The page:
The next step was to work out what effect the exclusion clause had in excluding that loss. The judge effectively said that ‘the plain and natural meaning of goodwill in a commercial contract is business reputation’ (shorthand for good name, reputation, and business connections), and this was nothing to do with the basis on which Triumph’s loss should be calculated. So she said the exclusion clause did not apply at all.
She ruled that if the financial forecasts had been honestly and carefully prepared Triumph would have wanted to pay about US$5.7 million less than it did pay. So this was the amount of damages she would award. The actual amount awarded was then reduced by US$1.5 million because there was an overall $US 1.5 million ‘de minimus’ threshold in the share purchase agreement.
Primus appealed to the Court of Appeal.
What did the Court of Appeal say?
The Court of Appeal completely agreed with the trial judge.
- It seems somewhat amazing that on a deal of this size (or any size) this exclusion clause wording was used, particularly if Primus had really wanted it to have the meaning it said it thought it had.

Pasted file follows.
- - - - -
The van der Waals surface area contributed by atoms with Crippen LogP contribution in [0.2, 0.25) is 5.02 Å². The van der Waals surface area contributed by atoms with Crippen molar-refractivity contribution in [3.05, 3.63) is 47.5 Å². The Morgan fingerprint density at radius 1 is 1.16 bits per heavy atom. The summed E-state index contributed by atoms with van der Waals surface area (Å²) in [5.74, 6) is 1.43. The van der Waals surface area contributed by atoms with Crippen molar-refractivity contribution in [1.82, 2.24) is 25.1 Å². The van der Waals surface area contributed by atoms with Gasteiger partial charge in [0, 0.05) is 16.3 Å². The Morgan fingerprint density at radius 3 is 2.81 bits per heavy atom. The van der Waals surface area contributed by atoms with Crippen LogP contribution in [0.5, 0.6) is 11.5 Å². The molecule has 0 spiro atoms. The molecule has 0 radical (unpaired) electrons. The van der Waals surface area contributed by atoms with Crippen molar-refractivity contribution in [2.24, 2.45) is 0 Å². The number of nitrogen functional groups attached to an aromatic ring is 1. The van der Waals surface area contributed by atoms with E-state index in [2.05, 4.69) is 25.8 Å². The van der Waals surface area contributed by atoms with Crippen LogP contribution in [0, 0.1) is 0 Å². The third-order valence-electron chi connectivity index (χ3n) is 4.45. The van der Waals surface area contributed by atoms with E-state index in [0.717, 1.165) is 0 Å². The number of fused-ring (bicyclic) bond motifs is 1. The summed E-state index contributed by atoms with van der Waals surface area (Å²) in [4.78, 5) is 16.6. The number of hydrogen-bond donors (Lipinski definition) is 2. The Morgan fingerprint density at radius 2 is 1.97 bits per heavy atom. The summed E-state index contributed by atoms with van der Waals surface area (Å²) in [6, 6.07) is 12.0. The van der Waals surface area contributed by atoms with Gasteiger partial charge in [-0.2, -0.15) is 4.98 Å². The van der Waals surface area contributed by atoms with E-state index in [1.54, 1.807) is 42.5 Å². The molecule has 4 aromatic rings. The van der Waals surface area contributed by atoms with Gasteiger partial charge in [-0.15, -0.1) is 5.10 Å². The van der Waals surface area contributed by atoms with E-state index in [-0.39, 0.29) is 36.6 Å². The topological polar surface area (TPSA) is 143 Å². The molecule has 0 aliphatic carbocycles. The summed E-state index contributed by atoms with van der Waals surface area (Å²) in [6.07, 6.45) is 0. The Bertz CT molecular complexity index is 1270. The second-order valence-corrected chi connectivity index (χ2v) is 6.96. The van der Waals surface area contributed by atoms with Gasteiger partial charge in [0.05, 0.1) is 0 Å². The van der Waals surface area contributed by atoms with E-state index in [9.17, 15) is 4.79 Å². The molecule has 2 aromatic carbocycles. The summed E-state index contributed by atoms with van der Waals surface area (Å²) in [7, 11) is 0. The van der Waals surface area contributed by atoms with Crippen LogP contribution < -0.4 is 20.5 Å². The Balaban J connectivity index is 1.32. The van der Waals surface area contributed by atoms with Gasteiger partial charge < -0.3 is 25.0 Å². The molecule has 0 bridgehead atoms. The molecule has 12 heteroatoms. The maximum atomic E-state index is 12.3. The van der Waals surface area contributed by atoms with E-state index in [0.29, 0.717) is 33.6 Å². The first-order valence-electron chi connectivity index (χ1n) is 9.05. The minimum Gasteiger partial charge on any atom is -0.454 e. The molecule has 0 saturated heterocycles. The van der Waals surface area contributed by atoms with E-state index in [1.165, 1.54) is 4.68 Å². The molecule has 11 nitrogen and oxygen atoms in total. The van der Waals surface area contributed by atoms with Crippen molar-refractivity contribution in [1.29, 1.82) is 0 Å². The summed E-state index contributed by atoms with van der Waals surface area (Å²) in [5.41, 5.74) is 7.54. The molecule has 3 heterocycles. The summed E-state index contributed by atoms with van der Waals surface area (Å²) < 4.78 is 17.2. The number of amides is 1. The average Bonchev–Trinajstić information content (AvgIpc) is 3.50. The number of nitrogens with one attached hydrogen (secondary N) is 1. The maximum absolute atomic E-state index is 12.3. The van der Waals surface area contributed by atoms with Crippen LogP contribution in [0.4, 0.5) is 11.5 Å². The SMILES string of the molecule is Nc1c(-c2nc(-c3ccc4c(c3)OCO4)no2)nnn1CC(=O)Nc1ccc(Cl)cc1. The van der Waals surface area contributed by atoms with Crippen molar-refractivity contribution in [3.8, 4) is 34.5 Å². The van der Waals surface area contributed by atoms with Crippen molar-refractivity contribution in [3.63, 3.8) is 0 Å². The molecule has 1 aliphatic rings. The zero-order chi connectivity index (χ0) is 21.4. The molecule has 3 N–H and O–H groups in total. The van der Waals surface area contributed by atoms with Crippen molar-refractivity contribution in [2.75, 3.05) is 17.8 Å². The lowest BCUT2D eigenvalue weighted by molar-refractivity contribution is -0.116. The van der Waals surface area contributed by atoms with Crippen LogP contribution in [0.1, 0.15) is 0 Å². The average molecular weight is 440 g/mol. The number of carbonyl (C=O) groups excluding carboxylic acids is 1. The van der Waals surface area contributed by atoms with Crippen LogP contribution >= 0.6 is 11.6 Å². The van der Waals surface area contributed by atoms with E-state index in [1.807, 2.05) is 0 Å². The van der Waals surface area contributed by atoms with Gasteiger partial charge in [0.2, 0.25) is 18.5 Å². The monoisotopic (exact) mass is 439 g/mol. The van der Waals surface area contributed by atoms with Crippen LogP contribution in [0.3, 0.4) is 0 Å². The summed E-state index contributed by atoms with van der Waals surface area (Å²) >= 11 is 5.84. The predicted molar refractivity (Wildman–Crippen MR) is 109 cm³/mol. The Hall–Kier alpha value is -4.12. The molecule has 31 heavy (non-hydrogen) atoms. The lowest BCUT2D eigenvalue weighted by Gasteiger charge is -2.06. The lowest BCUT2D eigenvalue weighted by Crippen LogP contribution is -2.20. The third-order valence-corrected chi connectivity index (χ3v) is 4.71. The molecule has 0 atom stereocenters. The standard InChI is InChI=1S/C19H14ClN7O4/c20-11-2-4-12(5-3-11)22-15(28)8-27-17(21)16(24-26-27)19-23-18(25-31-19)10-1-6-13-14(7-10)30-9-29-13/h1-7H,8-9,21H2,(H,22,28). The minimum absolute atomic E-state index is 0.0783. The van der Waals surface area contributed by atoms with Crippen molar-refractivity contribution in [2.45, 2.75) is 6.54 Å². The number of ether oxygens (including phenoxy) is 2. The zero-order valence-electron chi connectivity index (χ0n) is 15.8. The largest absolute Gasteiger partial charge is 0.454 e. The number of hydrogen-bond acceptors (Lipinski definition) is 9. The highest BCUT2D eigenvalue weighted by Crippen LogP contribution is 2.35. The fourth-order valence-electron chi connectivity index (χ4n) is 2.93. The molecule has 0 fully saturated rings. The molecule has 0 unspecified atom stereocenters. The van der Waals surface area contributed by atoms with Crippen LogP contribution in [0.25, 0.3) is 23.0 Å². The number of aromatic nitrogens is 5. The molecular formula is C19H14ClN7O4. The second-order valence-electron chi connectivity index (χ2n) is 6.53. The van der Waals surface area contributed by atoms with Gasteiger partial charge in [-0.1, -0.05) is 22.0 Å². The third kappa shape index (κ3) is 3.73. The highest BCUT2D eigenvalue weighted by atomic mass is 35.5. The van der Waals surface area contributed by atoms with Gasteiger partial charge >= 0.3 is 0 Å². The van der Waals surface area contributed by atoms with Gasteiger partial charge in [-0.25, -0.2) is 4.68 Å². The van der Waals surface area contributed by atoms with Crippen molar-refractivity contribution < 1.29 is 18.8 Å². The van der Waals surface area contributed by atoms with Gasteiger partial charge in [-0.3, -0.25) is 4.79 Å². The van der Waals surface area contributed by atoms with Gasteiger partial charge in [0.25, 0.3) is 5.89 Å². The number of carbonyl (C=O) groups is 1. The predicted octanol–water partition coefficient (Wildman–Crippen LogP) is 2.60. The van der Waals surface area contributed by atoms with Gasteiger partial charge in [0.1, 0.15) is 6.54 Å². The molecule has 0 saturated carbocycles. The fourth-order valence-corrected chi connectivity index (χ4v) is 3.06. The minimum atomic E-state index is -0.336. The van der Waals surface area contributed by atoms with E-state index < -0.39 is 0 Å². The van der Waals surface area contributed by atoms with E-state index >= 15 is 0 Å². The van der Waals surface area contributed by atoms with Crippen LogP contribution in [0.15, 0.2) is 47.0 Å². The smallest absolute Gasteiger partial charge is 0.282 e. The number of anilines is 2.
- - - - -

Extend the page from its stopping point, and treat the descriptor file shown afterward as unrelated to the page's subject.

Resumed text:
- As with many cases I report on, we can happily rely on our courts to spin all the legal precedents and arguments and rules of interpretation in a way which applies commercial common sense. As the Court of Appeal said in this case, if Triumph’s arguments had prevailed, Triumph would have deprived itself of most of the force and protection of the warranties in the SPA, without any clear words to that effect.
- in particular may be scratching their heads at all this. The Court of Appeal acknowledged ‘the tension between the commercial approach to goodwill, and the way it is treated by accountants’, but said that was just the way it was and the way it had to be.
- If you are buying or selling a company it can help to make clear in the agreement itself or in the course of discussions the basis on which the buyer has worked out what it is prepared to pay for it. This can be useful when courts are trying to work out later how much a buyer can claim in damages if there is a breach of warranty.
- If you are buying or selling a company it helps if all the clauses in the purchase agreement are as clear as possible. If you are in doubt about what a word used in the agreement means, it can help to add a clause defining it (ie saying what it is meant to mean for the purposes of the agreement).
- If you are selling a company try hard to avoid making any promises about what might happen in the future.